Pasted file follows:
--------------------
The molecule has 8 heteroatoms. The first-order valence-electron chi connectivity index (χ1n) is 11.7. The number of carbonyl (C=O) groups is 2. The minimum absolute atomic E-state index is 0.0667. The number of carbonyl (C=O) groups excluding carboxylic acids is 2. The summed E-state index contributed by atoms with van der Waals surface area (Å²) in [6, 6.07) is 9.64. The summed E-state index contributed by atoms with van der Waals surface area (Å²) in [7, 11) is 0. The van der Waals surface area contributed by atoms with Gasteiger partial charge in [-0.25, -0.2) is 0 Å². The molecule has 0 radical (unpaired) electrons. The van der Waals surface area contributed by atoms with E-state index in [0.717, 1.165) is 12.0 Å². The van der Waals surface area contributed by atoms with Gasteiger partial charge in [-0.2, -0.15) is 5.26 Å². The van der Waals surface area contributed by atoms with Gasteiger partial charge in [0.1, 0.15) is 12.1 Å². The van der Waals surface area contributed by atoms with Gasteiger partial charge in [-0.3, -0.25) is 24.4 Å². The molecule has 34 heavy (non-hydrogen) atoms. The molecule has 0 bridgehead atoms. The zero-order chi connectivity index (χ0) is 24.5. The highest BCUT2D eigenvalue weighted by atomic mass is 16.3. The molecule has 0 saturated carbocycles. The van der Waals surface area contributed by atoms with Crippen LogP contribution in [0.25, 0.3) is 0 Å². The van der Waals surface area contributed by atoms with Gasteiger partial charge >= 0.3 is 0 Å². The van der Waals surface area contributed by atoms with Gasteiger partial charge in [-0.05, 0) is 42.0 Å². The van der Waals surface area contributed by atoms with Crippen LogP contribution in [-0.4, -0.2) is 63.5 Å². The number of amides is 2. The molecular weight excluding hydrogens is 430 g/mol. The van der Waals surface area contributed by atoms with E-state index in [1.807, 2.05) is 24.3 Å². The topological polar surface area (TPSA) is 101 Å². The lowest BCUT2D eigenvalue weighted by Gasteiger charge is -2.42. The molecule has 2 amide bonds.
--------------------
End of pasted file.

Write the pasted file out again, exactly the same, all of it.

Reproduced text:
The molecule has 8 heteroatoms. The first-order valence-electron chi connectivity index (χ1n) is 11.7. The number of carbonyl (C=O) groups is 2. The minimum absolute atomic E-state index is 0.0667. The number of carbonyl (C=O) groups excluding carboxylic acids is 2. The summed E-state index contributed by atoms with van der Waals surface area (Å²) in [6, 6.07) is 9.64. The summed E-state index contributed by atoms with van der Waals surface area (Å²) in [7, 11) is 0. The van der Waals surface area contributed by atoms with Gasteiger partial charge in [-0.25, -0.2) is 0 Å². The molecule has 0 radical (unpaired) electrons. The van der Waals surface area contributed by atoms with E-state index in [0.717, 1.165) is 12.0 Å². The van der Waals surface area contributed by atoms with Gasteiger partial charge in [-0.2, -0.15) is 5.26 Å². The van der Waals surface area contributed by atoms with Gasteiger partial charge in [0.1, 0.15) is 12.1 Å². The van der Waals surface area contributed by atoms with Gasteiger partial charge in [-0.3, -0.25) is 24.4 Å². The molecule has 34 heavy (non-hydrogen) atoms. The molecule has 0 bridgehead atoms. The zero-order chi connectivity index (χ0) is 24.5. The highest BCUT2D eigenvalue weighted by atomic mass is 16.3. The molecule has 0 saturated carbocycles. The van der Waals surface area contributed by atoms with Crippen LogP contribution in [0.25, 0.3) is 0 Å². The van der Waals surface area contributed by atoms with Gasteiger partial charge >= 0.3 is 0 Å². The van der Waals surface area contributed by atoms with Gasteiger partial charge in [-0.05, 0) is 42.0 Å². The van der Waals surface area contributed by atoms with Crippen LogP contribution in [-0.4, -0.2) is 63.5 Å². The number of amides is 2. The molecular weight excluding hydrogens is 430 g/mol. The van der Waals surface area contributed by atoms with E-state index in [1.807, 2.05) is 24.3 Å². The topological polar surface area (TPSA) is 101 Å². The lowest BCUT2D eigenvalue weighted by Gasteiger charge is -2.42. The molecule has 2 amide bonds.